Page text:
Will new company car tax scales lead to more downsizing as executives strive to reduce their tax bills? Or will status considerations ensure continued high demand for the best the motor industry can offer?
Certainly there is no lack of brand-new models. Take, for example, the new Saab 900, a model developed in conjunction with General Motors, which bought Saab a few years ago. With its launch today, Saab is determined to prove that quality can be found at reasonable cost.
As Will Edwyn-Jones, managing director, puts it: 'Our aggressive pricing will combine with lower insurance premiums to nail the myth that running a Saab is any more expensive than many other cars.'
Certainly its price - starting from pounds 15,995 - is well below its most immediate competitors - the BMW 318i, the Audi 80 2.0E and the Mercedes-Benz C180. And thanks largely to a unique low-speed crash protection system which is designed to protect body components from damage in frontal impacts up to 12mph, insurance groups for the 900 are lower than on the old 900 model which it replaces.
Add to this low servicing and repair costs and it is no wonder that Mr Edwyn-Jones is bullish about the 900's prospects in the company car market.
But the competitors are not letting this new challenge go unanswered. BMW, for example, is introducing new intercooled diesel engines for its best-selling 3-Series cars which set new standards in terms of refinement and performance for diesel engines.
Audi has announced a new entry-level 1.6-litre 80SE model, which at pounds 13,456 is nearly pounds 1,300 less than the previous entry-level Audi 80. 'Now we can appeal to even more private customers and company car drivers,' says Kevin Rose, head of Audi Marketing.
But perhaps the biggest shake-up in the executive sector of the marketplace will come from the launch of the new Mercedes-Benz C-class range. The cars, which replace the 190, went on sale in early October - with over 3,000 advance orders from customers who had not even seen them.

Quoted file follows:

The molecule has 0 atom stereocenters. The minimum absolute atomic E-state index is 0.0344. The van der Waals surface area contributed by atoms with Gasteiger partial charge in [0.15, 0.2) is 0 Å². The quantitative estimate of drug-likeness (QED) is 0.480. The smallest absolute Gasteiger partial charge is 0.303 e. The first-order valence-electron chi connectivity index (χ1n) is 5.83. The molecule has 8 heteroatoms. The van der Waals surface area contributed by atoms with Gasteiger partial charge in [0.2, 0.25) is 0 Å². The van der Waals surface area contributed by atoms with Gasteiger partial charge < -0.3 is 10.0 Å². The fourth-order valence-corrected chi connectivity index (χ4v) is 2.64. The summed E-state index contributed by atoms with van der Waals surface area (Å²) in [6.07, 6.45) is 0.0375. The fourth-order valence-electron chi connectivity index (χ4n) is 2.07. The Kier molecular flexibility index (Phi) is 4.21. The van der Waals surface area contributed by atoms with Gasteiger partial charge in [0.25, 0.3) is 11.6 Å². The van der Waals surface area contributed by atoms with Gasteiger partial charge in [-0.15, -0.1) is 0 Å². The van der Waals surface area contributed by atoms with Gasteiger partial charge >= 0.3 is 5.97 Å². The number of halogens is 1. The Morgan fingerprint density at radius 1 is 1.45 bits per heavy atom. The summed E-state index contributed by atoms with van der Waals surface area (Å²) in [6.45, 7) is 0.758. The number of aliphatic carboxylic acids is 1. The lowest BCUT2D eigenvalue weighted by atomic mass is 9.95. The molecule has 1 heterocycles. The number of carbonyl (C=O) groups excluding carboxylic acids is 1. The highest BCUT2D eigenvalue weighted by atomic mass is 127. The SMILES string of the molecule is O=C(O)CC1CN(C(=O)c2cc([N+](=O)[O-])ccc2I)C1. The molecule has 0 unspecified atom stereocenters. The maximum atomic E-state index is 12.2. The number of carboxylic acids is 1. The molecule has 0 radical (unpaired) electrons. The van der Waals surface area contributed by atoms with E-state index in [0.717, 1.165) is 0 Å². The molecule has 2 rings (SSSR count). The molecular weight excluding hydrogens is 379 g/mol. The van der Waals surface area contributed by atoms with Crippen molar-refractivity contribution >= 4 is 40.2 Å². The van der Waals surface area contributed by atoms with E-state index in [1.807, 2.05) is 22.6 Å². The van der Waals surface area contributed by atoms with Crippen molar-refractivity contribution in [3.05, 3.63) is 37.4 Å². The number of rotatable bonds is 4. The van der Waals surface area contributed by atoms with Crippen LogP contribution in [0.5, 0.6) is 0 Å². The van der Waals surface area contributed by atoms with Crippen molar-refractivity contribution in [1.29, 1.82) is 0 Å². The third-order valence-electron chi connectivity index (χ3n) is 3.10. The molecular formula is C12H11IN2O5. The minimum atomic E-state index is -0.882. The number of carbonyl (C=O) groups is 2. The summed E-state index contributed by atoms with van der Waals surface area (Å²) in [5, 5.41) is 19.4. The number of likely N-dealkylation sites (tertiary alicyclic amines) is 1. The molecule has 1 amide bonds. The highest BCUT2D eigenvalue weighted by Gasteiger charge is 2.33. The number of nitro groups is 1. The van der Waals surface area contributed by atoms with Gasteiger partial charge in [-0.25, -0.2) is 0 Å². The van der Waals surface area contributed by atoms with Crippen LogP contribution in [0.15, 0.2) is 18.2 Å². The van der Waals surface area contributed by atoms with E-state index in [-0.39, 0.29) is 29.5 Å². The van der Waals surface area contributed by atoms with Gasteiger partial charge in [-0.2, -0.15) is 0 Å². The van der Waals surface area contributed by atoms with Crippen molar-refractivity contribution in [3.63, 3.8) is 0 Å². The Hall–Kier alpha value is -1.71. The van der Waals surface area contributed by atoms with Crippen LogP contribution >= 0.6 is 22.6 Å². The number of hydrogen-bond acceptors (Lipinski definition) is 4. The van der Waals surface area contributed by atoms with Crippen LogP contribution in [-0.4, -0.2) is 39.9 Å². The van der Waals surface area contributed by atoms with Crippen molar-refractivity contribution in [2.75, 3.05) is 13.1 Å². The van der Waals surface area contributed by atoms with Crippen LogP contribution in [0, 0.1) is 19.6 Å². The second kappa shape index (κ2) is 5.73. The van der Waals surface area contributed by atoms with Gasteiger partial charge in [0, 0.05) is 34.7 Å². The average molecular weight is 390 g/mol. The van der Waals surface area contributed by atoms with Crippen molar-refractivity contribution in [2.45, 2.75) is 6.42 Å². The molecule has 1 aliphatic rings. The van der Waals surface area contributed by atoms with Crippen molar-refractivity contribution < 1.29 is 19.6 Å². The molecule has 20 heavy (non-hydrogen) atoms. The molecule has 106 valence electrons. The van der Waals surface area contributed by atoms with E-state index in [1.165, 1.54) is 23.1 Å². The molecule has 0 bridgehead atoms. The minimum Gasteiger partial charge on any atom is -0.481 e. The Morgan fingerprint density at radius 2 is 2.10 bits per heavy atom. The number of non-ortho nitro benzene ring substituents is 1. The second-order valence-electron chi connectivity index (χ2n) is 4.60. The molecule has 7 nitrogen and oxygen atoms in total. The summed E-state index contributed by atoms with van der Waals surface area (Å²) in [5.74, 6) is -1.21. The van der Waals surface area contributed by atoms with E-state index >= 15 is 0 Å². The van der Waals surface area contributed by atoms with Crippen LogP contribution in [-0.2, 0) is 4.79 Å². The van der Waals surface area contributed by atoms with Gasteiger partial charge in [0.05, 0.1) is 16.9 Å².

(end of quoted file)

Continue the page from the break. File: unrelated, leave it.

For not only is the C-Class astonishingly refined in its performance; not only is its engineering solidity and build quality still perhaps the finest in the world, but it has also been designed and styled to appeal to a broader spectrum of the car-buying public.
Hans Tauscher, MercedesBenz UK managing director, explains: 'We quite clearly did not want a new car that was so radical that it would not appeal to our heartland of very satisfied 190 customers. On the other hand, it had to be different enough to tempt new buyers to whom Mercedes did not have enough youthful or - let me call it - sex appeal.'
The differentiation is largely in trim and specification levels which allow customers to choose from four different versions of one basic design: Classic for traditional Mercedes customers, Elegance for those requiring more luxury still, Sport for performance-biased buyers and finally Esprit - the version specifically aimed at younger buyers through a combination of striking exterior colours and innovative interior trim materials.
Time will tell whether Mercedes will attract the new customers, but Mr Tauscher believes the portents are good - especially because he feels the new company car tax system works in the favour of companies like Mercedes-Benz. 'It will take time for customers to get used to paying more for their cars, but the company car still represents an excellent deal for most people.'
Those looking for a new car in the executive sector of the market and up to around pounds 20,000 are almost spoilt for choice, for apart from these Saab, BMW, Audi and Mercedes-Benz models, there are also the Rover 600 range, Honda Accord (now built in Britain), Mazda Xedos 6, Volvo 850, Renault Safrane, Mitsubishi Galant, and the recently revised Alfa Romeo 164 ranges to consider.
Clearly the motor industry is not too anxious about next year's company car tax hikes.